My work falls in three broad classes of mathematical approaches:

© Slezak: Courtesy of NYU Photo Bureau

Scientifically, much of my work is motivated by problems in materials science and soft-matter physics. These disciplines study how a great many small building blocks (like atoms, colloids, sand grains, blood cells, etc) come together to form something that we perceive on the macroscale as a continuous material. Understanding how the microscopic interactions between the building blocks give rise to the macroscopic properties of a material, or how a material evolves and responds to stress once formed, or how to design microscopic interactions to achieve a desired structure, are all areas where applied mathematics can play an important role. Mathematics can help to construct theories that simplify and make sense of patterns in complex systems, as well as to build computational tools to simulate systems that can't be fully understood with pencil and paper.

One system of particular interest in my group are colloids. Colloids are particles with diameters of nano- to micro-metres that typically live in a solution, where they move around at random like a Brownian motion, and interact with each other in various ways. Colloids are studied experimentally for a lot of reasons, but one reason is their potential to form materials with novel properties, like new kinds of crystals, containers for drug delivery, nanoscale robots, materials that heal or replicate themselves, etc. Experimentalists have gained a wealth of control over features such as shape, size, charge, specificity, and valency of the particles, so an enormous variety of structures could potentially be assembled; theories and computations are required to explore the vast parameter space of possibilities and make sense of these complex systems.

Colloids are the same scale as many processes in biology, a connection my group is beginning to explore.

This page is not an exhaustive description of my interests— I like learning new things, so if you have an interesting problem, please contact me about it!

Physical Modelling

© Slezak: Courtesy of NYU Photo Bureau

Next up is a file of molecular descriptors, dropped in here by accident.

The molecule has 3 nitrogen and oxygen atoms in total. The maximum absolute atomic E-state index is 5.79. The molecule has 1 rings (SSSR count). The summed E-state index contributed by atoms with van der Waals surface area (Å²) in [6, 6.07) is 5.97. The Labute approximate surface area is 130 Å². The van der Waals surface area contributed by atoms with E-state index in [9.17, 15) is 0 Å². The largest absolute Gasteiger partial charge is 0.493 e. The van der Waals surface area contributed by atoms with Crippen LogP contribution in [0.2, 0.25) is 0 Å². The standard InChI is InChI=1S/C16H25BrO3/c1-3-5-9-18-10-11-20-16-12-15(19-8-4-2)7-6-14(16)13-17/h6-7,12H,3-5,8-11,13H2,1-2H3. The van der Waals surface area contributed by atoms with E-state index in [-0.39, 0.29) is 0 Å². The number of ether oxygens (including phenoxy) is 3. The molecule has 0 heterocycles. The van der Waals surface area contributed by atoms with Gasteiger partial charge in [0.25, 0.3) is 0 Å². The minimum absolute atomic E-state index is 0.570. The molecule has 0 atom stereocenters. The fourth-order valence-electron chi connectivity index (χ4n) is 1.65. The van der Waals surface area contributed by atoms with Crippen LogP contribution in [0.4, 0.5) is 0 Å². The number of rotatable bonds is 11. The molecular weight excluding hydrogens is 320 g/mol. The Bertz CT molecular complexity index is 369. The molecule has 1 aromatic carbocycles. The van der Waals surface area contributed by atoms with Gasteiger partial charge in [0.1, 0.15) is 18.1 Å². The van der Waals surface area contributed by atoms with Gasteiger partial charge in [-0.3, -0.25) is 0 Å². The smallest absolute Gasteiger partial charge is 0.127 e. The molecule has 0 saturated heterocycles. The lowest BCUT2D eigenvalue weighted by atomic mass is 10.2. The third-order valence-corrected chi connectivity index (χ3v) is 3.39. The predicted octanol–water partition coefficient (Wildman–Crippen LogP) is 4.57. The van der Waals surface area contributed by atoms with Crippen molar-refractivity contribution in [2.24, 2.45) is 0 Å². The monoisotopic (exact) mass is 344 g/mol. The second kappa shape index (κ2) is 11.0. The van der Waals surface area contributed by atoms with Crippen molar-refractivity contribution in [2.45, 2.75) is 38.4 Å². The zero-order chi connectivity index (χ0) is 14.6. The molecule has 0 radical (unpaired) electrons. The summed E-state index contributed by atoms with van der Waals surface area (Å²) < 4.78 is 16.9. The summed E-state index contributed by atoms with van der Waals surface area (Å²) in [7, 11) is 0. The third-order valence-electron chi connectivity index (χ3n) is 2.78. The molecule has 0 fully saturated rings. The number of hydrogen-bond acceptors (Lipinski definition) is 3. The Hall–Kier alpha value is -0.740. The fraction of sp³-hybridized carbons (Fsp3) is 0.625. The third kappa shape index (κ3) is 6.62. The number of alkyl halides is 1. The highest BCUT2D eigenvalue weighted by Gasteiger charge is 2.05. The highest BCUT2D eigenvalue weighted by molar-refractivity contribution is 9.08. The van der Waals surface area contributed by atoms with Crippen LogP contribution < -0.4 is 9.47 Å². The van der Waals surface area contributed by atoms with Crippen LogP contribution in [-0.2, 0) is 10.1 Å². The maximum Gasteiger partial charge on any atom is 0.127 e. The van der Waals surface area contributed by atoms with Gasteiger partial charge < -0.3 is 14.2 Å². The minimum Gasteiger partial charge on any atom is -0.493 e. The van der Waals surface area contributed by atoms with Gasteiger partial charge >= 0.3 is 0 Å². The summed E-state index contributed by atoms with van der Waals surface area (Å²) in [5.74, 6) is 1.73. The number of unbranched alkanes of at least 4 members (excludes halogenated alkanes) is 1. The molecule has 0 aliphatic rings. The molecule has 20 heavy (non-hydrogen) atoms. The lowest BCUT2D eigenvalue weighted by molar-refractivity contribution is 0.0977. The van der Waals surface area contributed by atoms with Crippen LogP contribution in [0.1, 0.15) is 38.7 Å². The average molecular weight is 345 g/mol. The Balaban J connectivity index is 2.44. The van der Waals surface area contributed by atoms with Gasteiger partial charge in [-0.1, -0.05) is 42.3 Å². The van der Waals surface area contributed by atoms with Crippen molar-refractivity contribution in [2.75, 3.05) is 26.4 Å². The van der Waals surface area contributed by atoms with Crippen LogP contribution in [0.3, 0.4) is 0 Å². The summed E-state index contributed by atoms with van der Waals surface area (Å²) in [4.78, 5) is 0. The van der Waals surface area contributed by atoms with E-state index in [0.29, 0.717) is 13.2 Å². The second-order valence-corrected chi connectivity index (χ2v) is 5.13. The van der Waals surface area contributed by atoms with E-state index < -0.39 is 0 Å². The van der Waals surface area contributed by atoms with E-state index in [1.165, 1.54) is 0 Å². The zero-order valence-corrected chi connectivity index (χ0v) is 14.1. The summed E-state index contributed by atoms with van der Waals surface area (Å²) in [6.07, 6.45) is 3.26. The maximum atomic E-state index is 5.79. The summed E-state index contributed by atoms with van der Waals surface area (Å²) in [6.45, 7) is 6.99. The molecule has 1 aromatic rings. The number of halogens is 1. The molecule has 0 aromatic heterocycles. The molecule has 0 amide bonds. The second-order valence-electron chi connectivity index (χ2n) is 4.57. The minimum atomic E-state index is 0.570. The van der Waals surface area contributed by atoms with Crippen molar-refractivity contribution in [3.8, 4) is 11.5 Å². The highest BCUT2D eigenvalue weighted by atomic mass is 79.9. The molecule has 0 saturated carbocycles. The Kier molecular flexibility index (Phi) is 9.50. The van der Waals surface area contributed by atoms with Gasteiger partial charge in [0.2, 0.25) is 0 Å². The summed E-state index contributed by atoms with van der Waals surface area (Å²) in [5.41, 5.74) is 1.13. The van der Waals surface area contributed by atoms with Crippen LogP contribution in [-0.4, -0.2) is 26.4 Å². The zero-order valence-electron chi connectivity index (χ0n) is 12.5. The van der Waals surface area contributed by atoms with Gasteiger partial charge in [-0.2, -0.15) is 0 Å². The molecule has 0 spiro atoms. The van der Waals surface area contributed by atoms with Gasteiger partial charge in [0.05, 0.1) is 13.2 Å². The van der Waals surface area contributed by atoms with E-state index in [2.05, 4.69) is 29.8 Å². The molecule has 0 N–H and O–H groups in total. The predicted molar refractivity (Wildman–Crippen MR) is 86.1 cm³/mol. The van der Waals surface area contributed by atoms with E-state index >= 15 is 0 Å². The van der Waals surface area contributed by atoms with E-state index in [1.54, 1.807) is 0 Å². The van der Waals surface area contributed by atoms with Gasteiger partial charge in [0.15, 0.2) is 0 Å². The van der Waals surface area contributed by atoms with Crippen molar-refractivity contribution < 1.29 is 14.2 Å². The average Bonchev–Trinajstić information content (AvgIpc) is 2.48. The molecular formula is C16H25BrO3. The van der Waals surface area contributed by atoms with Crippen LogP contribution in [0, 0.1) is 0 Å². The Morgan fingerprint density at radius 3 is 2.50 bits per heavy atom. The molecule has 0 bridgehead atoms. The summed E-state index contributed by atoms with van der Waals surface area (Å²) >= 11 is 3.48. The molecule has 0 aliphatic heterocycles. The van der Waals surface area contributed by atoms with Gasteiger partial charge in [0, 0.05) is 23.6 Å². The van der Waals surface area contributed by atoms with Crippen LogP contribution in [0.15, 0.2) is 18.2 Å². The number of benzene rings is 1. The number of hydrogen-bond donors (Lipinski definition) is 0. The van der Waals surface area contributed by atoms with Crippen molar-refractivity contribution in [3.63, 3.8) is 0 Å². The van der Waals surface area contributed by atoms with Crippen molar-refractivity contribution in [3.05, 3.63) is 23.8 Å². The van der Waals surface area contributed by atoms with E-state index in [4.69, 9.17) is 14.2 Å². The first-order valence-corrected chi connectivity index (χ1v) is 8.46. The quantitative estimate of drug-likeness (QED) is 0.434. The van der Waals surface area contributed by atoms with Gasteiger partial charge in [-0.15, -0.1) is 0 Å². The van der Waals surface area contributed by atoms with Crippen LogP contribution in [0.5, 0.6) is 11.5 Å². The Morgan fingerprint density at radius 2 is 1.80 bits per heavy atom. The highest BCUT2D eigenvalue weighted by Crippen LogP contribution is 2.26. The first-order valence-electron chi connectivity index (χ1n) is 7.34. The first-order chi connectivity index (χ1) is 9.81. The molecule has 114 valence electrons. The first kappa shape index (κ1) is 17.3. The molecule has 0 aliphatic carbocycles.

Many physical systems are incredibly complicated; if we wrote down equations describing all of the physics involved, we would never make sense of them, either computationally or analytically. Physical modeling involves figuring out what is the best set of equations that simply but accurately describes a particular system, and then, making predictions about physical phenomena from these equations. Often this involves writing down complicated equations, and then identifying small or large parameters so the equations can be simplified, for example using perturbation theory or homogenization techniques. Some questions that my group is interested in include:

  • How can we model the free energy landscape and dynamics of particles with very short-ranged attractive interactions? Such is the case for colloids, and traditional theories to address such questions don't work as effectively for such interactions.
  • How can we describe the dynamics of colloids coated with sticky DNA strands (a common technique to "design" interactions between colloids), without tracking the dynamics of each individual DNA strand?
  • How does hydrodynamics (interactions between colloids caused by the ambient fluid) affect the dynamics of colloids?
  • How can we incorporate friction between colloids, into a description of their stochastic dynamics?
  • Why does a small number of marbles swirled in a teacup, rotate in the same direction as the swirling, but a large number of marbles rotates in the opposite direction? Amazingly, this question also has something to do with why and how a hoola-hoop levitates.

Computational Statistical Mechanics

My group builds algorithms to compute the statistical mechanical properties of physical systems subject to constraints. One common example of a constraint is a distance constraint between particles. Mathematically, this means we build algorithms to perform calculations on manifolds, or their generalization, stratifications, which are collections of manifolds of different dimensions that are glued together at their boundaries. We develop algorithms to sample a probability distribution on a manifold or a stratification, and to simulate a stochastic differential equation on a manifold or a stratitication. We are also interested in solving inverse problems in statistical mechanics, for example to ask how can one design particles so a particular target state is low free energy, kinetically accessible, or both?

Computational Geometry and Rigidity Theory

Much of my group's work is informed by geometry, and particularly rigidity theory. We study the configuration spaces of frameworks, graphs embedded in a particular space with distance constraints on the edges, and their generalization tensegrities, frameworks where some edges can stretch and some can compress. We study how ideas developed to understand frameworks and tensegrities can bring new insight into the statistical mechanics of colloids, how they can lead to better simulation strategies for systems with constraints, and, we are interested in designing frameworks and tensegrities to perform various functions, or that can "assemble themselves."

One simple question where geometry gives insight into materials is: How many ways are there to arrange N hard spheres in space, so they form a rigid cluster? This is a mathematical question, but the solution could bring insight to a range of problems, including what structures colloids can assemble into and how they might do it. It is also a challenging computational problem that brings up interesting issues in rigidity theory and numerical algebraic geometry. The data generated by my algorithm to attack this problem is on the sphere packing data page.